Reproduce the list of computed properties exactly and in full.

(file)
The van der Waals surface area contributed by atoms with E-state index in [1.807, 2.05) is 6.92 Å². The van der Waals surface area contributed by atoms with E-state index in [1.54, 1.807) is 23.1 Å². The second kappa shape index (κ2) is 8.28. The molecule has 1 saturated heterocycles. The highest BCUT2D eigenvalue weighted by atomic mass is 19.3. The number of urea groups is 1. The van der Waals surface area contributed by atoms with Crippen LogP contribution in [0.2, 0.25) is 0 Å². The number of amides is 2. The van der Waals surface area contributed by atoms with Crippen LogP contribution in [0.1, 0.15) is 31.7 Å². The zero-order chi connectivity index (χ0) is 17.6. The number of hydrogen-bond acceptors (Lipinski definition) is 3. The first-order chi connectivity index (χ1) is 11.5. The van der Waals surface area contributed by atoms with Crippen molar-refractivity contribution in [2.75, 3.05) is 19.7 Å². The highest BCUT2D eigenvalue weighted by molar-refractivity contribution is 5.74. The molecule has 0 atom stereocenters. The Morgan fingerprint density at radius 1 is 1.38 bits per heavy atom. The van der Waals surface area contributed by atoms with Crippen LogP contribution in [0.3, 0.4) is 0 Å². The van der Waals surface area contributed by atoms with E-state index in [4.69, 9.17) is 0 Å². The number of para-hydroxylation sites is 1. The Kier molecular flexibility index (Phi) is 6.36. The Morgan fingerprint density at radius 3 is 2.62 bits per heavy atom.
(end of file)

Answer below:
The van der Waals surface area contributed by atoms with E-state index in [1.807, 2.05) is 6.92 Å². The van der Waals surface area contributed by atoms with E-state index in [1.54, 1.807) is 23.1 Å². The second kappa shape index (κ2) is 8.28. The molecule has 1 saturated heterocycles. The highest BCUT2D eigenvalue weighted by atomic mass is 19.3. The number of urea groups is 1. The van der Waals surface area contributed by atoms with Crippen LogP contribution in [0.2, 0.25) is 0 Å². The number of amides is 2. The van der Waals surface area contributed by atoms with Crippen LogP contribution in [0.1, 0.15) is 31.7 Å². The zero-order chi connectivity index (χ0) is 17.6. The number of hydrogen-bond acceptors (Lipinski definition) is 3. The first-order chi connectivity index (χ1) is 11.5. The van der Waals surface area contributed by atoms with Crippen molar-refractivity contribution in [2.75, 3.05) is 19.7 Å². The highest BCUT2D eigenvalue weighted by molar-refractivity contribution is 5.74. The molecule has 0 atom stereocenters. The Morgan fingerprint density at radius 1 is 1.38 bits per heavy atom. The van der Waals surface area contributed by atoms with Crippen LogP contribution in [0.3, 0.4) is 0 Å². The van der Waals surface area contributed by atoms with E-state index in [4.69, 9.17) is 0 Å². The number of para-hydroxylation sites is 1. The Kier molecular flexibility index (Phi) is 6.36. The Morgan fingerprint density at radius 3 is 2.62 bits per heavy atom.